Granger quotes Kathleen Cue, a horticulture associate from the University of Nebraska’s Lincoln Extension office, who says early settlers found ground cherries invaluable because unlike many fruits like apples, pears and cherries, they didn’t — and still don’t — require five years to begin producing fruit; instead, they are easy for home gardeners to “morph from seed to food.”

Treated like tomato plants, the seeds can be started indoors six weeks before the last frost before being transplanted into areas of full sun and, similarly, many “volunteer” by reseeding themselves.

It doesn’t take long for ground cherry branches, which are faintly purple in color covered with fine hairs, to vine and spread. Under favorable conditions they may reach 6 feet in height, but they also do well when staked.

Although the period of harvest is relatively short, taking place somewhere between midsummer and early fall, the ease of the harvest helps explain how these fruits got their name, as they simply drop to the ground when they’re ripe. The fruits continue to ripen, though, so collecting them early is best for flavor and texture.

First, the fruit turns from pale green to an amber or gold color, and indicates ripeness when the husk becomes papery and straw-colored. If they’re still green in color, they’re not ready yet and will taste bitter. When purchasing ground cherries, note that the outer covering should be intact, which helps them continue to ripen. They can be kept for as long as six months in a well-ventilated storage area, Fruits Info10 notes.

As for making use of your ground cherries in culinary endeavors, both sweet and savory recipes aren’t difficult to find, but you don’t need to go to a lot of trouble; simply adding them to tossed salads is said to be tasty with goat cheese. A sweet treat might involve adapting a healthy version of this tart recipe from My Three Loves,11 which uses “husk cherries” and plums with slices of ginger, orange and/or lemon zest, stevia (instead of sugar), nutmeg, cinnamon and vanilla.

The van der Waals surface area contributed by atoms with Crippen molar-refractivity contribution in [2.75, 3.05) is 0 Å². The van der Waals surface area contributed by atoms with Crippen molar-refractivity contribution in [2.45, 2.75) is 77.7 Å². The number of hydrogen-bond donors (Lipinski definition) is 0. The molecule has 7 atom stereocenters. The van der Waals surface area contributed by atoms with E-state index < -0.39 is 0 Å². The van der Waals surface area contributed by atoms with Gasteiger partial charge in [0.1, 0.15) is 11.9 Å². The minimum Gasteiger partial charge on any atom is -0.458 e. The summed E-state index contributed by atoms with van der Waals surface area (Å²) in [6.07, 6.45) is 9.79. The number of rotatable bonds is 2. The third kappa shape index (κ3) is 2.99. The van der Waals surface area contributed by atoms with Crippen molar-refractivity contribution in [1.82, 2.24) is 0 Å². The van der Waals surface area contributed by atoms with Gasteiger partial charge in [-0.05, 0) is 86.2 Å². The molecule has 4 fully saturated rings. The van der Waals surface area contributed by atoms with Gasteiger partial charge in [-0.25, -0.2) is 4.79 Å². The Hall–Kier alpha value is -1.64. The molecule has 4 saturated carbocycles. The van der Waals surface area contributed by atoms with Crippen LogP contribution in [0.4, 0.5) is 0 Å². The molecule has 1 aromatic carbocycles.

Smithsonian.com12 lists five quite novel ways to prepare them, such as chopping them into a salsa verde concoction with diced red onion and jalapeno, cilantro, lime and sea salt. Or, use them in combination with a relative such as tomatoes. Making a caprese salad is as simple as slicing them onto a platter and adding fresh mozzarella, chiffonaded basil, seasonings and a splash of rice vinegar.

The Kitchn13 passes along the recipe for a tasty salad vinaigrette from a site called Rawmazing.14 Combine the following in your blender or food processor, but note that the salad itself incorporates a cup of ground cherries mixed with cubed jicama, pumpkin seeds and lettuce:

Ingredients

  • 1 cup ground cherries
  • 2 tablespoons red wine vinegar
  • 3/4 to 1 tablespoon liquid stevia
  • 1/4 cup organic virgin olive oil
  • 3 tablespoons finely chopped shallots
  • Himalayan salt and pepper to taste

Caveats for Buying Ground Cherries: Go for Non-GMO

For whatever reason, ground cherries, although native to the continent, are relatively unfamiliar to many people in the U.S., which explains why you’re not likely to find them at your local supermarket. You may, however acquire them at farmers markets and heartland fruit and veggie booths.

They’re generally sold in their husks. Inside, the fruits are often covered with a fine, slightly sticky coating that should be washed off before eating. But once you try them, it’s altogether possible you’ll be hooked.

It must be noted that as a nightshade plant alongside relatives like potatoes, tomatoes, bell peppers and eggplant, they may prove to be hard to tolerate for some people.